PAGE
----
Yes! yes! it looks so good, Derek! Hey, Latham! That sounds awesome, man!” There’s a towering pile of junk onstage and a man is playing an antique wooden sewing table that he’s converted into a slide guitar, and Ethan Hawke is shouting at them both. He’s tucked into a back row of the theater, wearing a cord blazer and trucker hat, amid the chaos of a show that starts previews at the end of the week. Lights are being hung; speakers tested; set pieces rearranged. “How are we doing with those mikes?” he asks the sound engineer. Then he points to the set: a magnificent jigsaw jungle of refuse and bric-a-brac, stacked to the rafters, designed by Derek McLane and made up of wheelchairs and pool cues and school desks and lampshades and bookshelves and upturned trophies. “What do you think? Pretty intense, right?” Hawke is stoked. “If you came in here, wouldn’t you want to see this play?”
The play, directed by Hawke and set to open on February 18, is a revival of A Lie of the Mind, Sam Shepard’s 1985 tale of two embittered Western families, entangled by marriage and haunted by past cruelties. The junk pile, Hawke explains, is meant to represent their interior world, “all the things they’ve collected and held onto in their lives, surrounding them.”
When I ask him about his directing style, he offers an anecdote. “When I was being directed by Gary Sinise, in front of all the actors, he said, ‘We’re all familiar with the concept that a team is only as strong as its weakest link. Ethan, that’s you.’ He was not kidding. He was tough as nails. I am somehow the opposite of that.”
As he speaks, one by one, his cast trails into the theater for a noon rehearsal. First Frank Whaley, Hawke’s longtime friend and one of the guys he founded the Malaparte Theater Company with twenty years ago; then Karen Young, who appeared in the debut production of Lie, directed by Shepard; then Laurie Metcalf, who came up in Chicago’s Steppenwolf company; then Josh Hamilton, another of Hawke’s old buddies from the Malaparte days. Everyone’s seeing the set for the first time and they all have the same amazed reaction.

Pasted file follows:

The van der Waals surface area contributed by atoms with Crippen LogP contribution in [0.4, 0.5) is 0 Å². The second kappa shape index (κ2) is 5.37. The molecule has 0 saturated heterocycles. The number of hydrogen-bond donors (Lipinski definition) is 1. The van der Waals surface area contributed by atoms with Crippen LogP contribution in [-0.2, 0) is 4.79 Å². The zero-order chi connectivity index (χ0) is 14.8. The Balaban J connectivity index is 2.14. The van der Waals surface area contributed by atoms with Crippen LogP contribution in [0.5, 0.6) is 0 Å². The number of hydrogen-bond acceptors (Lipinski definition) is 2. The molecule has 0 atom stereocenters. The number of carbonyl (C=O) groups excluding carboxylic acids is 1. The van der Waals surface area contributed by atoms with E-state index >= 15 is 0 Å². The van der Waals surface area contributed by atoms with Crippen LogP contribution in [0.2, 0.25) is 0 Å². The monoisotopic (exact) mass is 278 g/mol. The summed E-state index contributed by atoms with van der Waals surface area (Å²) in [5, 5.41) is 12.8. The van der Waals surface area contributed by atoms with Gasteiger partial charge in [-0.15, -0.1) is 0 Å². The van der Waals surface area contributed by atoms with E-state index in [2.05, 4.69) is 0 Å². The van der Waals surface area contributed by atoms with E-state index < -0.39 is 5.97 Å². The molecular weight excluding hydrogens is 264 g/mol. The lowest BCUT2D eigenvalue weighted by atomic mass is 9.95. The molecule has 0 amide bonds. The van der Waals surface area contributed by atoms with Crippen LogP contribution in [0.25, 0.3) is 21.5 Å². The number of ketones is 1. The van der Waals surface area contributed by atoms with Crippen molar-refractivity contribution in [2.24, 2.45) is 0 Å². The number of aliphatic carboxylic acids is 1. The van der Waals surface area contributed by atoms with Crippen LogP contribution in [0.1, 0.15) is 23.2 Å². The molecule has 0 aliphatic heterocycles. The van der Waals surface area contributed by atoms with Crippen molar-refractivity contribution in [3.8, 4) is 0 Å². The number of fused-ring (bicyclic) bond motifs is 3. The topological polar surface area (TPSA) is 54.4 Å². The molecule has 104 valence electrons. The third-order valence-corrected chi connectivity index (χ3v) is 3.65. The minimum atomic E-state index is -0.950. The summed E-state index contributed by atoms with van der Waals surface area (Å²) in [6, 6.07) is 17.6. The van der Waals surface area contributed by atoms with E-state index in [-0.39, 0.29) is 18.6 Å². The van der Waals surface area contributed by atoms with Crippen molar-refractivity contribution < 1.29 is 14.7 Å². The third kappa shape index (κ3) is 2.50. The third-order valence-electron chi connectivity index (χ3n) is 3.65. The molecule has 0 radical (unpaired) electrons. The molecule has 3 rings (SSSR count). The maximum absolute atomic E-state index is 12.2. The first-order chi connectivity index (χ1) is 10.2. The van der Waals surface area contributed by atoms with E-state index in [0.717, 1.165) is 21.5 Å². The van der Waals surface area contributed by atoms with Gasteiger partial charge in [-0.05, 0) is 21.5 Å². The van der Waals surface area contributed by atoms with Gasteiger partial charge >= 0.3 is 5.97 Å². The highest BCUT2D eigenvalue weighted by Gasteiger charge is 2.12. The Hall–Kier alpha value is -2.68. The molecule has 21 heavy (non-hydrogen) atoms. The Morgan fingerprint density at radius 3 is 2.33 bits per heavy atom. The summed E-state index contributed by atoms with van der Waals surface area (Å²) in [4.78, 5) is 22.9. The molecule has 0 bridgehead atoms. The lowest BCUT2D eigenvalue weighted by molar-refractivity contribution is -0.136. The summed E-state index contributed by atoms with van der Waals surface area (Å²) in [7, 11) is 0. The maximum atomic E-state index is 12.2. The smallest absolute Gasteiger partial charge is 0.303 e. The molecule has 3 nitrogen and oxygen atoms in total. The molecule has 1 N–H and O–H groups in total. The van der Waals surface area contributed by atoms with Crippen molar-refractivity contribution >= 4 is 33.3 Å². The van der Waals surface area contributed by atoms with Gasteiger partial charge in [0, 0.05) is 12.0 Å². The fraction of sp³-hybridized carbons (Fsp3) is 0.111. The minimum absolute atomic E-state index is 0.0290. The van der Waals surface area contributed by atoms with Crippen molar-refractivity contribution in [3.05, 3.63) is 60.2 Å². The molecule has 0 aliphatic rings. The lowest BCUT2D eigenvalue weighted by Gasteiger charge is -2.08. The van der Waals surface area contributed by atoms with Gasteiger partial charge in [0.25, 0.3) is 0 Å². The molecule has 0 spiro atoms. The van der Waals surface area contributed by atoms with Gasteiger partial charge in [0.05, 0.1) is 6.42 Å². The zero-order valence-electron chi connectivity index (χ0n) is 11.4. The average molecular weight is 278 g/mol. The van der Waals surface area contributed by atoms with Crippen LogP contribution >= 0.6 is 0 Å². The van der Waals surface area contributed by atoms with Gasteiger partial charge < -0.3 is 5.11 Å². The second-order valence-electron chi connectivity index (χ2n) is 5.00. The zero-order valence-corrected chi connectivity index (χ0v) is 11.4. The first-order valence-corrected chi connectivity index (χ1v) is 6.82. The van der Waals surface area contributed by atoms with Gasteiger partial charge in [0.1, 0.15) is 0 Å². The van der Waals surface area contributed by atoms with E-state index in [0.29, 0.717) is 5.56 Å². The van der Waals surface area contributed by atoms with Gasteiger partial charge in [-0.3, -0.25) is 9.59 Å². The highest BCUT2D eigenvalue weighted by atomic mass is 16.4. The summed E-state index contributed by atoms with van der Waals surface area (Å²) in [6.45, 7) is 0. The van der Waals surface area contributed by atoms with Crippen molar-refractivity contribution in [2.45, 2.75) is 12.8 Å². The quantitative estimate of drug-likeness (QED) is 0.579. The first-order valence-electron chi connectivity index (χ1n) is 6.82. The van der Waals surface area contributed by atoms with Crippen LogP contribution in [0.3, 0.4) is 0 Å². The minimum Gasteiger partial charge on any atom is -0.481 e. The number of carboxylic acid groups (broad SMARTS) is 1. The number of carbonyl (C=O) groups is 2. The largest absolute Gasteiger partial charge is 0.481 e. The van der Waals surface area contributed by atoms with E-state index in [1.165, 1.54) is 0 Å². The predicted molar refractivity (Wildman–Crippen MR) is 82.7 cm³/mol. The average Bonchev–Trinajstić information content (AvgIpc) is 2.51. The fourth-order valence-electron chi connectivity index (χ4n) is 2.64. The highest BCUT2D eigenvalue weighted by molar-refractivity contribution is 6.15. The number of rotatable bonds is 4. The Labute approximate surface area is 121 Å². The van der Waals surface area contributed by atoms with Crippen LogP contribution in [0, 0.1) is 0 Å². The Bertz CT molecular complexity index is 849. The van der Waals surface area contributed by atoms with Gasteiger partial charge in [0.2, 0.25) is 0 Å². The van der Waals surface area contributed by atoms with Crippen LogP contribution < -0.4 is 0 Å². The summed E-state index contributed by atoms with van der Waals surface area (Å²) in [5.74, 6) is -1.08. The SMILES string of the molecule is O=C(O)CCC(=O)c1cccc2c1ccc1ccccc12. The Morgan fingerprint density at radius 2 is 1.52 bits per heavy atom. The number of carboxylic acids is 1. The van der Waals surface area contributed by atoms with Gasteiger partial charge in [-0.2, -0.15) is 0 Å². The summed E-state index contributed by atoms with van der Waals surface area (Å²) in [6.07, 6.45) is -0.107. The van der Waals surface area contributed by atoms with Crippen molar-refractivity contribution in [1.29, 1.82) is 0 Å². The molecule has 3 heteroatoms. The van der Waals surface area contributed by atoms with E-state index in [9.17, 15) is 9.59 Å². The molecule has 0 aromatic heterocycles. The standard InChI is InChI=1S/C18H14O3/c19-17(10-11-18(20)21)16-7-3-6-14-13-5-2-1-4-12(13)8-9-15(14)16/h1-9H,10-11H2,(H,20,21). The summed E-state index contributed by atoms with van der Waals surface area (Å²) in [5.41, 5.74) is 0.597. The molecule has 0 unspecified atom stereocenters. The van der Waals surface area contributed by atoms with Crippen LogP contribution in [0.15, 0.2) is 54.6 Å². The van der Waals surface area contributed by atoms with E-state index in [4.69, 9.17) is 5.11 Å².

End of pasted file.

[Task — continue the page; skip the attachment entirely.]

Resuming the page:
“I know!” says Hawke, from the back of the theater. “Isn’t it incredible? Man, I’m just soaking it in.”
The shorthand version of Ethan Hawke’s résumé is brief and familiar: Dead Poets Society (when he was 18); Reality Bites (at 23); all the films with Richard Linklater (most notably Before Sunrise and Before Sunset); two relatively well-received novels (which you may have dismissed and never read; they were written, after all, by Ethan Hawke); a few Hollywood highs (a marriage to Uma Thurman in 1998; an Oscar nomination for acting in Training Day; an Oscar nomination for co-writing Before Sunset); and tabloid lows (alleged affairs and a divorce from Thurman in 2004); his subsequent marriage to Ryan Shawhughes, formerly his family’s nanny. These are the things you already know. In fact, for an actor with no Top Gun or Ocean’s Eleven–style blockbuster in his past, Hawke is remarkably well known—or, as he might say, “remarkable, as in the kind of person who gets remarked about a lot.”
What you may not have noticed, though, is that in the past few years he’s led another, increasingly intriguing life, surrounding himself with old friends and new collaborators on film and onstage. He’s made movies with the likes of Philip Seymour Hoffman and Sidney Lumet (Before the Devil Knows You’re Dead) and plays with David Rabe and Sam Shepard (Hurlyburly; A Lie of the Mind). He stars in the occasional popcorn flick (like his current vampire film, Daybreakers) and potboiler (like his next film, Brooklyn’s Finest), but he also spent last year touring the world performing Chekhov and Shakespeare in the Bridge Project, a joint production of BAM and England’s Old Vic, directed by Sam Mendes. Before that, he appeared in Tom Stoppard’s nine-hour, three-part The Coast of Utopia; this on the heels of starring on Broadway in Hurlyburly, opposite Bobby Cannavale, Martha Plimpton, and Wallace Shawn. When he’s not turning up in impressive theater ensembles, he’s directing Off Broadway plays for the New Group, or making the occasional low-budget film of his own. In short, Hawke now finds himself at the center of a bright and enviable constellation of talent, living something pretty close to an ideal New York artist’s kind of life.
Over drinks at a bistro in the Maritime Hotel, however, we’re not talking about Stoppard or Shepard or Mendes or Lumet. We’re talking about Zac Efron. Hawke and Linklater are close friends, and Linklater’s latest film, Me and Orson Welles, released in November, stars the unknown British actor Christian McKay as Welles, and the very well-known Efron—who became famous in High School Musical—as Welles’s young protégé. And herein lies a dilemma.